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Inspiration for Orphan of The King


Commemoration plaque at The South Australian Migrant Museum

The inspiration for my novel, Orphan of The King, is the British Child Migrant Schemes. Between 1922 and 1967 about 150 000 children with an average age of eight years and nine months were shipped from Great Britain to help populate the British Dominions of Canada, Rhodesia, New Zealand and Australia with 'good white stock'. Estimates of the number of children sent to Australia vary from 5 000 to 10 000, most of whom were sent to charitable and religious institutions. Children of that age were thought to assimilate more easily, were more adaptable, had a long working life ahead and could be cheaply housed in dormitory style accommodation.

This incredibly moving sculpture is dedicated to all the Child Migrants. The posture and emptiness inside of her, is gut-wrenching.


Many of these children suffered great trauma, abuse and a lack of education that continued to affect them into adulthood. A great number of these never saw their families or birth country again, and hundreds still search for families they once had.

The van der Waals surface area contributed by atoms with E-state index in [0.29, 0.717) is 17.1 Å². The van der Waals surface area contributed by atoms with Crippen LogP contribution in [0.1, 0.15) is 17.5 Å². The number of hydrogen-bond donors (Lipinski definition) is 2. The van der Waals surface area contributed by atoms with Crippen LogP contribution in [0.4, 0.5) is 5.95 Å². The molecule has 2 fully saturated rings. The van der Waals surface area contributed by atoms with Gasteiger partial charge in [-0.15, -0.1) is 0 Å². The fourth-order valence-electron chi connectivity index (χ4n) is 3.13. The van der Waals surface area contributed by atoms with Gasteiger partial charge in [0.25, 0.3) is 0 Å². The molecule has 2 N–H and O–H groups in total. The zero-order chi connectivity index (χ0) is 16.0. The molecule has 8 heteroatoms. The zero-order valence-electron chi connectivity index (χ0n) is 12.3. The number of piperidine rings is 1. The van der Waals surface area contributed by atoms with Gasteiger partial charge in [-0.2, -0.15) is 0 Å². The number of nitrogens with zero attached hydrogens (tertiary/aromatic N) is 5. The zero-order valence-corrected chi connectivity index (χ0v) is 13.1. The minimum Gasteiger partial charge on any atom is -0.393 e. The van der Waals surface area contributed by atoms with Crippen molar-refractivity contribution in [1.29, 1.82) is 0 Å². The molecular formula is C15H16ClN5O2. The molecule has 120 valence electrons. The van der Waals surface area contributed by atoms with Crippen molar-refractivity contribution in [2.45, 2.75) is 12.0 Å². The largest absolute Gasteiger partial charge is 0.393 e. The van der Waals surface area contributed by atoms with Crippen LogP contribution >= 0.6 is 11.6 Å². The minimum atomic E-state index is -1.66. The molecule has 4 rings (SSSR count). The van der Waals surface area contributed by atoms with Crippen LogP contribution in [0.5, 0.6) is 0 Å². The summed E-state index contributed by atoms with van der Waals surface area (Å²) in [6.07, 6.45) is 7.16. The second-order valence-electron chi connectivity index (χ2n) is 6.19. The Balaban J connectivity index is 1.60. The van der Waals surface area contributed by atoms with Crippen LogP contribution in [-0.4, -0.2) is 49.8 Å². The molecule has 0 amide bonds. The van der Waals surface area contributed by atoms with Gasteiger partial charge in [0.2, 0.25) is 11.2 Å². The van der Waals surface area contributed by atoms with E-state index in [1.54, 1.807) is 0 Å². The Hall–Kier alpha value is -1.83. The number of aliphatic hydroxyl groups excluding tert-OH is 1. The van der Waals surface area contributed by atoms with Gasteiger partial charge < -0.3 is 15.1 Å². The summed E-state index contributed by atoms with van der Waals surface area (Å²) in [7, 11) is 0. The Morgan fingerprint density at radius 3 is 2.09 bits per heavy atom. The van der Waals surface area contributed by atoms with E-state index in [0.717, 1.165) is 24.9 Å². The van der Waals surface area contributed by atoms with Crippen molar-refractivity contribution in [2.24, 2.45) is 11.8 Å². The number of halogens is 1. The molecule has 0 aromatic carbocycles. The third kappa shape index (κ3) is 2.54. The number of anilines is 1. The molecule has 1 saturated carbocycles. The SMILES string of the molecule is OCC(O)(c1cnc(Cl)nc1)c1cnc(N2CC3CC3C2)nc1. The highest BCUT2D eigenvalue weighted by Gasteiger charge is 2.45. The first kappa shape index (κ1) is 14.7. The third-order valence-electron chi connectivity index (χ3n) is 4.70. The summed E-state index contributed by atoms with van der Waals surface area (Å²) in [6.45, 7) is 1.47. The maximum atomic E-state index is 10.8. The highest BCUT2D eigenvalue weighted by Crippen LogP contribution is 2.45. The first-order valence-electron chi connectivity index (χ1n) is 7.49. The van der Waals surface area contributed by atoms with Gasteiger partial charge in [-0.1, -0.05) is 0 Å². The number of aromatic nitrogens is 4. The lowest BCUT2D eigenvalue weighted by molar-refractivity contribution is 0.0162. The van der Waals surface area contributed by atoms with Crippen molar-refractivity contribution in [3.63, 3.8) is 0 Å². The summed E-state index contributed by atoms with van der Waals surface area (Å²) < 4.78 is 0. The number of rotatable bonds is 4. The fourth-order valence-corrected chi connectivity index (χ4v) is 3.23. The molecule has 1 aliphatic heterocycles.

I've spent years researching this topic, listened to hours of oral histories, spent time at the Migration Museum chatting to staff, but the most humbling of all, was meeting some of the women who lived these stories. They've been generous with their time and knowledge, even though for some, it's been difficult to relive the traumatic memories.




Pat Carlson, a former Child Migrant, shared her story with the Migration Museum and it's now part of their Child Migration display. The day I visited with Pat, a mother with two children wandered along and looked at the display. The mother read out the words as her children listened intently, Pat and I watched nearby. I approached the mother and children and said,' The lady in those photos is this lady right here.' The mother was clearly moved, and the children looked up at her with amazement. The little girl held onto her plait as her mother had just explained that children had had their hair cut off when they'd arrived in Australia. The mother asked Pat for a photo with her children, and appeared a little bit star struck. The experience put everything into perspective for me. I was humbled to have witnessed the sharing of her story with a young generation so they realise how fortunate their own lives are.








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